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Nov 10, 2020

Carnival joins American Airlines in cashing in on vaccine rally

A person takes a photograph of the Carnival Corp. Grand Princess cruise ship docked at the Port of Oakland in Oakland, California, U.S., on Monday, March 9, 2020. The cruise ship that spent days circling the waters off San Francisco with people sickened by the new coronavirus returned to land at an isolated dock, to begin the long process of offloading passengers into quarantine.

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Two battered giants of the travel industry -- Carnival Corp. and American Airlines Group Inc. -- are taking advantage of the coronavirus vaccine rally to sell stock.

Carnival, the world’s biggest cruise company, filed to sell as much as US$1.5 billion in stock after its shares surged on Monday. American Airlines separately priced an offering of about US$500 million in common stock at US$13 per share, people familiar with the matter said.

The moves come at an opportune moment: Investors in both companies are optimistic that a COVID-19 vaccine could lift their fortunes. For Carnival, Monday’s gain was the biggest one-day increase ever. Still, the stock remains down about two-thirds this year -- and the downward slide resumed on Tuesday.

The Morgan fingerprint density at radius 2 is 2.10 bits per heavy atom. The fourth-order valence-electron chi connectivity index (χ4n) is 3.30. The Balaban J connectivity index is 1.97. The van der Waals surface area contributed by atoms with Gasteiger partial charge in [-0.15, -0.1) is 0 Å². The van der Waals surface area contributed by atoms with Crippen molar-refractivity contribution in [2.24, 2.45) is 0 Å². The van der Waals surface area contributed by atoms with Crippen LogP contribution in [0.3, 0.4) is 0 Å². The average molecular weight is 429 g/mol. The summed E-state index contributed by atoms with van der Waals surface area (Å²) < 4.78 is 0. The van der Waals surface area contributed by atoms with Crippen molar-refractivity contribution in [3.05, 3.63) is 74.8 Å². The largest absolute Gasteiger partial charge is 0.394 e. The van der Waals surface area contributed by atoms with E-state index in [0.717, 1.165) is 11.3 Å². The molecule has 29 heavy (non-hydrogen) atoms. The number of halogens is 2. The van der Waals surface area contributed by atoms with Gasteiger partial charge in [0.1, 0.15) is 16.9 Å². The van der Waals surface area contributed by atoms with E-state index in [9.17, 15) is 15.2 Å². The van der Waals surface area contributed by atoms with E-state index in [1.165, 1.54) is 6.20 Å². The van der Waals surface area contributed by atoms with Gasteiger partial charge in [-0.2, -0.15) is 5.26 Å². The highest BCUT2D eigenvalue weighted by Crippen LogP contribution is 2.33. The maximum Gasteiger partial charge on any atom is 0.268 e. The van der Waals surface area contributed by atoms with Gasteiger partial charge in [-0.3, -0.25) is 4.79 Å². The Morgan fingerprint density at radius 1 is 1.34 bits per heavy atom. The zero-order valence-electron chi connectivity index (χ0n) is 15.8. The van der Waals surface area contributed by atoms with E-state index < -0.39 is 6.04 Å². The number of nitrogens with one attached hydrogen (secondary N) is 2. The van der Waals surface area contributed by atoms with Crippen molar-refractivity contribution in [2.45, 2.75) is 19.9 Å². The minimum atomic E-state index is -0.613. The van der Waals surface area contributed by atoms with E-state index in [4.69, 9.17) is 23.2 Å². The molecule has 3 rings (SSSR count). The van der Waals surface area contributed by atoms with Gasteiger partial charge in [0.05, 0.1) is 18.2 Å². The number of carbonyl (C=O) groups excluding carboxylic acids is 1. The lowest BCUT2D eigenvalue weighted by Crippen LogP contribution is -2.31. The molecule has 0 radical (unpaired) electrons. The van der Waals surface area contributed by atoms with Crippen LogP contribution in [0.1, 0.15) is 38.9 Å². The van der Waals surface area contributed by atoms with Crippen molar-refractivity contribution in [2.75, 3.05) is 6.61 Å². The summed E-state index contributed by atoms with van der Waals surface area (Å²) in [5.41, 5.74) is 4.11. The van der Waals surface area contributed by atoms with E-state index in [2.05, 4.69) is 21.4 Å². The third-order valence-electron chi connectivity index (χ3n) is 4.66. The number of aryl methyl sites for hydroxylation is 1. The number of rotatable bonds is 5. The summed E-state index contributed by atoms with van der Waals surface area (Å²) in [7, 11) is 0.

In a filing Tuesday, Carnival said it would raise money for general corporate purposes. The Miami-based company recently completed the sale of 67.1 million common shares under a similar program.

Cruise companies are trying to convince regulators and consumers that cruising is safe, but the industry may face an uphill battle until a vaccine is widely available. Anticipation of the shares getting diluted also weighed on the stock Tuesday. The shares fell as much as 12 per cent to US$16.91 in New York trading.

American Airlines also slid Tuesday, falling as much as 5.3 per cent to US$12.50. It’s down 56 per cent this year.

Separately, Norwegian Cruise Line Holdings Ltd. Chief Financial Officer Mark Kempa said on a conference call Tuesday that the company would look at potential capital raises “on an opportunistic basis,” while adding that he had a “solid runway” of cash and wasn’t in a rush. Kempa said the potential moves could include raising money in the equity market.

To shore up their coffers amid the pause in operations, cruise companies have already had to sell equity stakes for cheap and pay unusually high interest rates on new debt.

Last month, a conditional order from the U.S. Centers for Disease Control and Prevention created a pathway for cruise lines to return to U.S. waters. But companies will need to first prove that cruising is safe.